Pitches could decide Test series against Sri Lanka

2011-12-15 00:00

PITCH preparation will play a key role in the Test series between South Africa and Sri Lanka, which starts today at Centurion. The Proteas, who have not won a home Test series since their victory against Bangladesh in 2007, will be keen to convert their fondness for home conditions into a series win. They have an arsenal of pace bowlers accustomed to taking advantage of the hard, bouncy wickets, and will hope to exploit the Sri Lankan batsmen’s dislike of pace and steep bounce.

Captain Tillakaratne Dilshan leads a side that contain only a couple of players whose last tour of South Africa was nine years ago. Besides his vast experience, and Kumar Sangakarra and Mahele Jayawardene’s, Sri Lanka’s exposure to South African conditions is limited, although some of their players have represented their country’s A and U19 sides here. Facing super-quick bowling on the fast-paced bouncy wickets of South Africa is quite a daunting prospect for the Sri Lankans. Their success in the series will be determined by how quickly their batsmen come to terms with these unfamiliar pitches.

The importance of pitch preparation was highlighted in the thrilling second Test match between Australia and New Zealand in Hobart. Australia dominated the first test match in Brisbane on a hard, flat pitch. The Australians needed only 19 runs in their second innings to secure a nine-wicket victory over the Black Caps. Things were very different in Hobart where a seaming wicket was produced and overhead conditions were ideal for New Zealand’s swing bowlers. Australia opened the door for New Zealand to level the series in a low-scoring test match.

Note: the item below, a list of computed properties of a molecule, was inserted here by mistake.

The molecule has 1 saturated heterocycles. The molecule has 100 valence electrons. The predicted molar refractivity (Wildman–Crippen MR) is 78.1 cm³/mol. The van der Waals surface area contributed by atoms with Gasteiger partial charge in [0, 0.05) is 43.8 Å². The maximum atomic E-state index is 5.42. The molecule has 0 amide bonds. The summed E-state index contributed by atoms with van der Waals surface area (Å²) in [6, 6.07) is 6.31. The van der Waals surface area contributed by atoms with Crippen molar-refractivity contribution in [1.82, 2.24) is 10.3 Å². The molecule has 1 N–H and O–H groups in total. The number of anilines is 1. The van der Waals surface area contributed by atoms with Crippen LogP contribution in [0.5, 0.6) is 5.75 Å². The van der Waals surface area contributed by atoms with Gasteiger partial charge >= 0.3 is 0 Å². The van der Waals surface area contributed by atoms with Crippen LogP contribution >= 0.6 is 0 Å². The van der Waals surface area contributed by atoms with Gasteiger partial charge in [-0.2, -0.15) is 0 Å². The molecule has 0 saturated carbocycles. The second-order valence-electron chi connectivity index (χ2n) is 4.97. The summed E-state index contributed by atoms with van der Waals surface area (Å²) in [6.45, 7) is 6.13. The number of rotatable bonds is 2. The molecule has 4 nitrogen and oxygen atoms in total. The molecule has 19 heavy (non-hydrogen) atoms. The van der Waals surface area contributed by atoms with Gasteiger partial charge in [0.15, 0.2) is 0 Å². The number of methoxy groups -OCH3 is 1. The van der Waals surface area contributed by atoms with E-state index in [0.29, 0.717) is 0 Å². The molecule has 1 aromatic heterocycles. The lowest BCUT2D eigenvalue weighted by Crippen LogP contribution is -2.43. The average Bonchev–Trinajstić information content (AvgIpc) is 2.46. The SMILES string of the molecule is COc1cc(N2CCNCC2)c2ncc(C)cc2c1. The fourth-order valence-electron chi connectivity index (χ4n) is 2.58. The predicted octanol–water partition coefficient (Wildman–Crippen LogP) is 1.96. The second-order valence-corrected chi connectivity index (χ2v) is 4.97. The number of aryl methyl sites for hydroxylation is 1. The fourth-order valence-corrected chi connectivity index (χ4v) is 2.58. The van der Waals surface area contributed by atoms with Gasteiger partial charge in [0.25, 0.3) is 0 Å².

Dale Steyn, speaking ahead of the Proteas first Test match, admitted that the Protea pace attack is out to make the Sri Lankans feel awkward and uncomfortable by “hitting their bats higher than they are used to”. Steyn, Morné Morkel and Marchant de Lange will be chomping at the bit to rip through the visitors’ batting line-up.

The second Test match at Kingsmead, which starts on Boxing Day, is likely to provide little respite for the Sri Lankan batsmen. There is every chance that curator Wilson Ngobese will produce a traditional pacey Kingsmead wicket with a generous covering of grass.

The final Test match of the series will be played in Cape Town. The Newlands faithful will be hoping to see more cricket than they did in the record-breaking Test against Australia, which ended in just two-and-a-half days.

That match was played early on in the season, so in theory the wicket should play far better in January after weeks of sun and drying out by the South-easter.

Of all the pitches, Newlands should be most to Sri Lanka’s liking, but the series may well be decided by then.

The Proteas will be hoping that by the time they get to Newlands, in the new year, they will have inflicted enough damage on the Sri Lankans to wrap up the series and cement their place as the number two-ranked Test side in the world.

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